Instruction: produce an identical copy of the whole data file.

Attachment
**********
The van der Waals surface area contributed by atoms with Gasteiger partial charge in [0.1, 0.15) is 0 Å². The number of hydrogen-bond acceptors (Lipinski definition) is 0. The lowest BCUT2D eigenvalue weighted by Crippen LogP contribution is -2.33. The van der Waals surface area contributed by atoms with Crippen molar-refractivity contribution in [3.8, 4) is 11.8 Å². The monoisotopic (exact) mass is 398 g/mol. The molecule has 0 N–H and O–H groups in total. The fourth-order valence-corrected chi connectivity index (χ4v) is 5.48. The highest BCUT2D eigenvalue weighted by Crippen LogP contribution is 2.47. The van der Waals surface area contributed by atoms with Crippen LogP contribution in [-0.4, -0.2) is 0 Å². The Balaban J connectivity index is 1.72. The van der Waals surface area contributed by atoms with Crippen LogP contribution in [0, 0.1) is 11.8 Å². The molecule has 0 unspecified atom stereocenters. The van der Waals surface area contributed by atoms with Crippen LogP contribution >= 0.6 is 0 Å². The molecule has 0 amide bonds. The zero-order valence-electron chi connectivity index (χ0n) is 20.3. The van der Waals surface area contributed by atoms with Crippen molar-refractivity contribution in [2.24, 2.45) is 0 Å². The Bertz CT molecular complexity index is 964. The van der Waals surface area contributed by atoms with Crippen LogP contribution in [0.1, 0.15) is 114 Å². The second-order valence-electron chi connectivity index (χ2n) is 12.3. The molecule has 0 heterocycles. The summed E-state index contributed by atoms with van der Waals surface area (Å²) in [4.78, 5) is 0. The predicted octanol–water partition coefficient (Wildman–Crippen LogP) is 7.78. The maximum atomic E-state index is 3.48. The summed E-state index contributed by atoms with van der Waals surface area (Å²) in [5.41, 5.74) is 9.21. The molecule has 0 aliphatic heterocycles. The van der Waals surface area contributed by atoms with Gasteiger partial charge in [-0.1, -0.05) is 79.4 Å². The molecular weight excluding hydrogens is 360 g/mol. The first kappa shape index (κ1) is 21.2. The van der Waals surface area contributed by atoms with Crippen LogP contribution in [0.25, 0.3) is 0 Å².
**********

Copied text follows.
The van der Waals surface area contributed by atoms with Gasteiger partial charge in [0.1, 0.15) is 0 Å². The number of hydrogen-bond acceptors (Lipinski definition) is 0. The lowest BCUT2D eigenvalue weighted by Crippen LogP contribution is -2.33. The van der Waals surface area contributed by atoms with Crippen molar-refractivity contribution in [3.8, 4) is 11.8 Å². The monoisotopic (exact) mass is 398 g/mol. The molecule has 0 N–H and O–H groups in total. The fourth-order valence-corrected chi connectivity index (χ4v) is 5.48. The highest BCUT2D eigenvalue weighted by Crippen LogP contribution is 2.47. The van der Waals surface area contributed by atoms with Crippen LogP contribution in [-0.4, -0.2) is 0 Å². The Balaban J connectivity index is 1.72. The van der Waals surface area contributed by atoms with Crippen LogP contribution in [0, 0.1) is 11.8 Å². The molecule has 0 unspecified atom stereocenters. The van der Waals surface area contributed by atoms with Crippen LogP contribution >= 0.6 is 0 Å². The molecule has 0 amide bonds. The zero-order valence-electron chi connectivity index (χ0n) is 20.3. The van der Waals surface area contributed by atoms with Crippen molar-refractivity contribution in [2.24, 2.45) is 0 Å². The Bertz CT molecular complexity index is 964. The van der Waals surface area contributed by atoms with Crippen LogP contribution in [0.1, 0.15) is 114 Å². The second-order valence-electron chi connectivity index (χ2n) is 12.3. The molecule has 0 heterocycles. The summed E-state index contributed by atoms with van der Waals surface area (Å²) in [4.78, 5) is 0. The predicted octanol–water partition coefficient (Wildman–Crippen LogP) is 7.78. The maximum atomic E-state index is 3.48. The summed E-state index contributed by atoms with van der Waals surface area (Å²) in [5.41, 5.74) is 9.21. The molecule has 0 aliphatic heterocycles. The van der Waals surface area contributed by atoms with Gasteiger partial charge in [-0.1, -0.05) is 79.4 Å². The molecular weight excluding hydrogens is 360 g/mol. The first kappa shape index (κ1) is 21.2. The van der Waals surface area contributed by atoms with Crippen LogP contribution in [0.25, 0.3) is 0 Å².